Thursday, January 3, 2013

She's a beaut!

My new Ball Canner arrived today, which means I can begin canning in earnest next week.  I already have my large Graniteware canner, but it has a wavy bottom that the makers of my new electric stove say will not safely work on the glass-top burners.  So off to Amazon I went to purchase one with a flat bottom, and this is it!  Pretty, isn't it? I even have a side burner on our propane stove outside, which means I can do my canning outdoors in summer using either the new or old canner, something I'm very excited about.

As I sift through what homesteading activities mean the most to me, I can definitely state that the canning part of it is here to stay.  I love the preserves, tomatoes, and pie fillings I'm able to put up, in season.  Anything that comes out of my canner tastes about 100 times better than the replacement item I'd buy in the store.  I can be picky about the fruit and vegetables I choose to throw into whatever I'm making, which I can't do if I buy a canned or bottled product that someone has already made.

I occasionally read a blog written by a woman who lives alone and lives the homesteading lifestyle, and she was saying this morning that she stayed up all night keeping the fires in her wood stoves stoked so the temperature inside the farmhouse wouldn't drop below the 40's or 50's.  She talked about how thankful she was to not have central heating, because she felt the way she was living was more authentic.  

It gave me pause, because I do not agree about this sort of  extreme, Colonial Williamsburg kind of "authenticity," and I depart from many hard-line homesteaders on this.  If I have central heat, I may not use it as often as my Modern Living neighbors, but I do use it.  It's on right now. I will heat my house up to about 70 degrees this morning and then shut it off, crank up our pellet stove and let it keep us warm until this time tomorrow morning, when I will crank up the central heating once again for an hour or so.  It's a system that works, it's inexpensive, and it keeps us comfortable.

A lot of people who heat with wood have not even thought of the fact that, if everyone heated with wood alone, there would be no more wood for their woodstoves because the forests would all be cut down by their neighbors, in order to quell their own appetite for heat.  Then they'd be reeeeeally cold. So the practicality of practicing an "authentic" lifestyle en masse is even more questionable than the practice of it as an army of one family, here and there.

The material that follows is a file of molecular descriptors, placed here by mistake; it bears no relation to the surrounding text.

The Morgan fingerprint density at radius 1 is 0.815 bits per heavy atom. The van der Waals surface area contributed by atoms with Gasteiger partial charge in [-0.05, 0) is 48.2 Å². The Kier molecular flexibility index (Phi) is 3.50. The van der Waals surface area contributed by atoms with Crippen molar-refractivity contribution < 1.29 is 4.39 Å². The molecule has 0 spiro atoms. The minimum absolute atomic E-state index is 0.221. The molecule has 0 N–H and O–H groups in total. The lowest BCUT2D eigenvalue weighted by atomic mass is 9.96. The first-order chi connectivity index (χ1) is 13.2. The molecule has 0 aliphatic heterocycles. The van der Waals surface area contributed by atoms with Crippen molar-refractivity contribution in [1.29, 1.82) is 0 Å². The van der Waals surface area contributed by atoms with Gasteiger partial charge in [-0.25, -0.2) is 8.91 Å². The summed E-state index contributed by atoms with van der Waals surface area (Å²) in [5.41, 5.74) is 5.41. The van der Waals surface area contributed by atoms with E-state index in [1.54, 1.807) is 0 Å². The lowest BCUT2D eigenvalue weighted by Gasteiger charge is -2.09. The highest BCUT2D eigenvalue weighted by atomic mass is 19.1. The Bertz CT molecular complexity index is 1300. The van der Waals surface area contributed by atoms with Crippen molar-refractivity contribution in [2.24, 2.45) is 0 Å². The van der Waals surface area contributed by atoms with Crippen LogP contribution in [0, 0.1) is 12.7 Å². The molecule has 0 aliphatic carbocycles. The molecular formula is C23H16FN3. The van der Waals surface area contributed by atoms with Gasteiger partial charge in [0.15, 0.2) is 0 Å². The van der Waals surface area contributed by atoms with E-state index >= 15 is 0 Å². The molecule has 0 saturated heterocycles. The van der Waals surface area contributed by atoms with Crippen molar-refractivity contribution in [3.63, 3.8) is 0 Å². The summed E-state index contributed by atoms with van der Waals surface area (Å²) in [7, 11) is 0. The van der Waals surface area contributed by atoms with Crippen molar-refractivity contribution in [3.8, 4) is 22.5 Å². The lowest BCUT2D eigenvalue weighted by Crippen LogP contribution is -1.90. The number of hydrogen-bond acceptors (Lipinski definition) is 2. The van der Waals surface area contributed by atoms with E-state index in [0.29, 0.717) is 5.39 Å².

But I like to can, I like to grow food, and I like to limit my gasoline and electricity consumption, because those are things I find valuable.  So I do those things, and I no longer feel guilty about the things I don't do.  

Everyone should know what to do to survive in primitive conditions; I certainly believe that.  But that doesn't have to mean you live in them now.  Maybe it has something to do with being 50, but I have little tolerance for suffering for the sake of suffering or to prove to yourself or a public that you can.  And if you're trying to sleep in a freezing house, you're suffering, whether you care to admit it or not.  

Perhaps the greatest thing about getting old is knowing you have the right to not participate in something, and feeling perfectly comfortable in not doing whatever it is.  Because it's not only in the doing, but also in the not-doing, that contentment and happiness (not to mention comfort) are found.


  1. Haha! I like her blog for the most part, but sometimes I do want to tell her "it's okay, we get're the real deal!"
    I like your blog a lot! Excited to see progress from your orchard. I share your theory, I homestead what/when I can.

  2. Thank you so much Stephen! Yes, I love her too, but you are right, you don't have to live in discomfort to prove you're really serious about independence and sustainability. But then again, sleeping in the cold bothers some (like me!) more than others!